If you’re an international student, you may have heard of the SAT, the entrance exam required by the vast majority of American colleges. If you’re thinking of attending college in the United States, however, you’re also eligible to submit the ACT exam instead.

Logistically speaking, registering for the SAT might be a bit easier than the ACT. The SAT boasts over 1,000 international testing centers, whereas the ACT has only around 400. If you live a minimum of 75 miles away from a testing center, however, you can usually work with the SAT or ACT directly to schedule a more convenient test administration.

Before registering for either exam, first make sure that you figure out which test is best for you. You can learn about the general differences and how to decide between the two tests here.

While you won’t know which test you prefer until you’ve taken an official, timed practice test for each, many international students prefer the ACT. This is especially true for students whose first language is not English. The reason for this is twofold.

SAT ACT International

First, the ACT does not test your grasp of the English language as rigorously as does the SAT. Most notably, the SAT tests vocabulary whereas the ACT does not. SAT vocabulary can be very advanced and shows up all throughout the exam, from passages to questions to answer choices.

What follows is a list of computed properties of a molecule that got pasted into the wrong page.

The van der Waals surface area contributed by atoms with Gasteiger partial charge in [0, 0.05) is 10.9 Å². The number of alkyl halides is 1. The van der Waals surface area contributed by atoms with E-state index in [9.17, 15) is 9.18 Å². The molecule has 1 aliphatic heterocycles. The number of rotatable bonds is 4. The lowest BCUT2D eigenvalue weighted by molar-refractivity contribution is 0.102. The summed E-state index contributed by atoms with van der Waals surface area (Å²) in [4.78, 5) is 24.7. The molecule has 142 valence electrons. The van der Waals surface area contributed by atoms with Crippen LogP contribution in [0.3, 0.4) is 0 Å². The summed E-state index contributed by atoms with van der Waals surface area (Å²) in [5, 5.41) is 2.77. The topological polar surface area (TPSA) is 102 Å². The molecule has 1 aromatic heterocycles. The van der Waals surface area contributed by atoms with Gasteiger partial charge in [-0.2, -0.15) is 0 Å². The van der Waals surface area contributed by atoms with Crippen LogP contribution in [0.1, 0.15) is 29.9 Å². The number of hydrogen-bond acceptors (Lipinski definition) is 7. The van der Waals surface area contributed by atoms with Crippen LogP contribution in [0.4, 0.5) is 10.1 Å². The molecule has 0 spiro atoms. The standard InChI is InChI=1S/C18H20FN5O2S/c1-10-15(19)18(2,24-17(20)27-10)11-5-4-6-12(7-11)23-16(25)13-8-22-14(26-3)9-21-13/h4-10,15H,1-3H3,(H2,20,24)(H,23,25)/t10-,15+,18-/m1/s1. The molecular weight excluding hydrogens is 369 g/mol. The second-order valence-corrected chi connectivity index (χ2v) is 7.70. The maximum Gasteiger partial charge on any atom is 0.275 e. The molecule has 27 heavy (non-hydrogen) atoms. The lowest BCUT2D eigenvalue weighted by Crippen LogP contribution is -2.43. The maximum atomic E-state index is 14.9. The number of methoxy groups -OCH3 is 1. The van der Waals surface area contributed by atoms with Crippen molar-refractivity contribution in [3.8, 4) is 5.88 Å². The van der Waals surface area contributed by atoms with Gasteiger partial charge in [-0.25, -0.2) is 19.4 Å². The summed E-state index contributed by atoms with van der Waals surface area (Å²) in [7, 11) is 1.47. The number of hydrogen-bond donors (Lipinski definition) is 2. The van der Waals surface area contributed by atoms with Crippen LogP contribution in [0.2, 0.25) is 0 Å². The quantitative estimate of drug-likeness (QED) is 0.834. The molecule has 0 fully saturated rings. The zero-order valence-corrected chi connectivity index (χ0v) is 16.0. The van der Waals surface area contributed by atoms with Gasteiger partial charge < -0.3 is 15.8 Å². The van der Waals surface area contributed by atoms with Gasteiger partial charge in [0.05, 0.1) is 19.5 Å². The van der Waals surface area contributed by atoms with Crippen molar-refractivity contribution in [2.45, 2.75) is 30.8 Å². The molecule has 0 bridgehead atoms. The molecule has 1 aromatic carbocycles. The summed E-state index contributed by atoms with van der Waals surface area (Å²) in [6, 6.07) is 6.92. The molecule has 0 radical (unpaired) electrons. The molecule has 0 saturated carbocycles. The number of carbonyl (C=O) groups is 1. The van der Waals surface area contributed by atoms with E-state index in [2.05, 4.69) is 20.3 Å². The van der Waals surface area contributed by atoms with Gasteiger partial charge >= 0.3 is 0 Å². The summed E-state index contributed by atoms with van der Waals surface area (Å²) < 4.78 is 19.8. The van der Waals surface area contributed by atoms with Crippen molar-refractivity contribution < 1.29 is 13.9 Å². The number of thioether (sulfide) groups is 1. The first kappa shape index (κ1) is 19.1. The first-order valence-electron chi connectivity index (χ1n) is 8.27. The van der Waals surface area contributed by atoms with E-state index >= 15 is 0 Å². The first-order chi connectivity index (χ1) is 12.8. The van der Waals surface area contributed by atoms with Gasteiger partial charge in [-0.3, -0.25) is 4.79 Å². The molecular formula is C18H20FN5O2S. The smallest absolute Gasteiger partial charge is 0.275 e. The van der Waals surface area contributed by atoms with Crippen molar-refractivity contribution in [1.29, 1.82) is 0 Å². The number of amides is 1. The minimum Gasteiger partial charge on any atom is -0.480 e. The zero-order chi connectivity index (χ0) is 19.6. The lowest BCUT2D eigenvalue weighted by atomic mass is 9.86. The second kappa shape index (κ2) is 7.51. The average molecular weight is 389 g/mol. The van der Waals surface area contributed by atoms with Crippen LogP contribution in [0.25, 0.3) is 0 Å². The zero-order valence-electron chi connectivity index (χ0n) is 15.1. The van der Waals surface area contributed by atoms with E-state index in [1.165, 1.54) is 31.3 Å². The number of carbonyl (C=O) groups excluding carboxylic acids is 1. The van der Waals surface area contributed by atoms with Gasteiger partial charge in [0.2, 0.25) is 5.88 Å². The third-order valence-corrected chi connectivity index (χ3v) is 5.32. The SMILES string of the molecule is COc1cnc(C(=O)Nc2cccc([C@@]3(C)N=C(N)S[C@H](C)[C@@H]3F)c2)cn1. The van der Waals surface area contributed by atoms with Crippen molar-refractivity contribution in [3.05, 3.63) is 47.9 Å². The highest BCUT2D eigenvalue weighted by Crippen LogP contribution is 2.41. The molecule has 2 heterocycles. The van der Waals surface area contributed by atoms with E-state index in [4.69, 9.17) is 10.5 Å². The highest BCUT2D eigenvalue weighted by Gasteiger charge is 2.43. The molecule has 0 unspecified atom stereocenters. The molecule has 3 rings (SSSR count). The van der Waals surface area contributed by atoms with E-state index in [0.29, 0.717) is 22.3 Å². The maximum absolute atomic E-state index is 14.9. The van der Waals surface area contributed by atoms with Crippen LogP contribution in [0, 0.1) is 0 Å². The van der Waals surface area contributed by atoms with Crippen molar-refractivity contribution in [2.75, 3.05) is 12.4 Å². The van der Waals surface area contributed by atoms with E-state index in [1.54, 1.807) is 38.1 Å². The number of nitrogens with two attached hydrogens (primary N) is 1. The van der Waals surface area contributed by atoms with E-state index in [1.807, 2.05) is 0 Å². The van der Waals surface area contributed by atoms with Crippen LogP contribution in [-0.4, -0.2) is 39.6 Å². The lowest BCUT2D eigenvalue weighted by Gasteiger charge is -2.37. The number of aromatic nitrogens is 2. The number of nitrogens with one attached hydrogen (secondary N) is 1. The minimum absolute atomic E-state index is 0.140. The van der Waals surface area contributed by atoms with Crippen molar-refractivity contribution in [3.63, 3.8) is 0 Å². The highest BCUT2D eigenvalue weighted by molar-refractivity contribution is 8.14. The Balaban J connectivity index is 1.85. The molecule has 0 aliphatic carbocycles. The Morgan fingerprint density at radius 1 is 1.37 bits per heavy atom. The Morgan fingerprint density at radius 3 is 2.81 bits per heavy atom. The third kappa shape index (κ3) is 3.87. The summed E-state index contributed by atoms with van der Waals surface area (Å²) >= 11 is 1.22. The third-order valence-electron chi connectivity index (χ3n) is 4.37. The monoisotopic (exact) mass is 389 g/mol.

Not only does the ACT not test vocabulary (although it has a few questions about word choice), but the overall difficulty level of English on the exam is lower than that on the SAT. Passages are often easier to understand, and the questions that ask about them tend to be more straightforward. For the SAT, on the other hand, you’ll need to have a more nuanced understanding of subtleties in the passages, which requires a more advanced grasp of the English language.

The second reason international students tend to prefer the ACT is that the exam is weighted more toward the quantitative than the verbal. International students tend to score better (and to improve more quickly) on quantitative testing than do American students, as the quality of math education overseas is often superior to that found in the United States. The ACT has two quantitative sections (Math and Science) and two verbal sections (English and Reading), whereas the SAT has only one quantitative section (Math) and two verbal sections (Reading and Writing). This also means that your command of English will be tested less on the ACT.

While you should take these considerations into account when choosing between the SAT and ACT, always make sure to take an official practice test for each to see which test is best for you.

Sign up for my popular newsletter for more free SAT/ACT and admissions tips.